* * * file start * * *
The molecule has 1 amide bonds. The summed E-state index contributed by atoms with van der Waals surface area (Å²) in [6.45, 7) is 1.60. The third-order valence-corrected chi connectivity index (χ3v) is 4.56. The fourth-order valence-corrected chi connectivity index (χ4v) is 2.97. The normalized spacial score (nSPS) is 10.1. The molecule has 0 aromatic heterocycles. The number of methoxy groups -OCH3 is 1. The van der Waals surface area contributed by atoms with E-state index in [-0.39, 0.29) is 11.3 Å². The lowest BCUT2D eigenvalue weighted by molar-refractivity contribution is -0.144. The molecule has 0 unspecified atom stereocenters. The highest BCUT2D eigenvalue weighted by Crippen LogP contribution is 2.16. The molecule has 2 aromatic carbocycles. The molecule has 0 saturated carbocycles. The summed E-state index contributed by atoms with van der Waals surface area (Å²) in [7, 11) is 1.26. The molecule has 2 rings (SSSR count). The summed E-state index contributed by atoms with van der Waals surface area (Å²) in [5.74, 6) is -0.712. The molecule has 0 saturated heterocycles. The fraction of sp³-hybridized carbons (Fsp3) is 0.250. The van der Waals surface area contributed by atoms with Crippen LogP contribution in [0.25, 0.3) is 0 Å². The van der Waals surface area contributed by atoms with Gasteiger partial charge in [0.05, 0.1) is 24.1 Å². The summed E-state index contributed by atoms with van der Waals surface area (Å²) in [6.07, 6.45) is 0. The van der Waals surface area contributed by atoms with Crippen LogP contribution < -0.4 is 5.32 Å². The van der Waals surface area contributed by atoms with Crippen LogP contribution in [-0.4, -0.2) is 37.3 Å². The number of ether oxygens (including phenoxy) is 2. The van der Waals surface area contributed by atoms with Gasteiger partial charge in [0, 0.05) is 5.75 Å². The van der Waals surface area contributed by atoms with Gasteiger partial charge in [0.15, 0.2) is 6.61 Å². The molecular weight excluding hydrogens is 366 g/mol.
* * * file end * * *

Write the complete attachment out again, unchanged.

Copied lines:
The molecule has 1 amide bonds. The summed E-state index contributed by atoms with van der Waals surface area (Å²) in [6.45, 7) is 1.60. The third-order valence-corrected chi connectivity index (χ3v) is 4.56. The fourth-order valence-corrected chi connectivity index (χ4v) is 2.97. The normalized spacial score (nSPS) is 10.1. The molecule has 0 aromatic heterocycles. The number of methoxy groups -OCH3 is 1. The van der Waals surface area contributed by atoms with E-state index in [-0.39, 0.29) is 11.3 Å². The lowest BCUT2D eigenvalue weighted by molar-refractivity contribution is -0.144. The molecule has 0 unspecified atom stereocenters. The highest BCUT2D eigenvalue weighted by Crippen LogP contribution is 2.16. The molecule has 2 aromatic carbocycles. The molecule has 0 saturated carbocycles. The summed E-state index contributed by atoms with van der Waals surface area (Å²) in [7, 11) is 1.26. The molecule has 2 rings (SSSR count). The summed E-state index contributed by atoms with van der Waals surface area (Å²) in [5.74, 6) is -0.712. The molecule has 0 saturated heterocycles. The fraction of sp³-hybridized carbons (Fsp3) is 0.250. The van der Waals surface area contributed by atoms with Crippen LogP contribution in [0.25, 0.3) is 0 Å². The van der Waals surface area contributed by atoms with Gasteiger partial charge in [0.05, 0.1) is 24.1 Å². The summed E-state index contributed by atoms with van der Waals surface area (Å²) in [6.07, 6.45) is 0. The van der Waals surface area contributed by atoms with Crippen LogP contribution < -0.4 is 5.32 Å². The van der Waals surface area contributed by atoms with Crippen LogP contribution in [-0.4, -0.2) is 37.3 Å². The number of ether oxygens (including phenoxy) is 2. The van der Waals surface area contributed by atoms with Gasteiger partial charge in [0, 0.05) is 5.75 Å². The van der Waals surface area contributed by atoms with Gasteiger partial charge in [0.15, 0.2) is 6.61 Å². The molecular weight excluding hydrogens is 366 g/mol.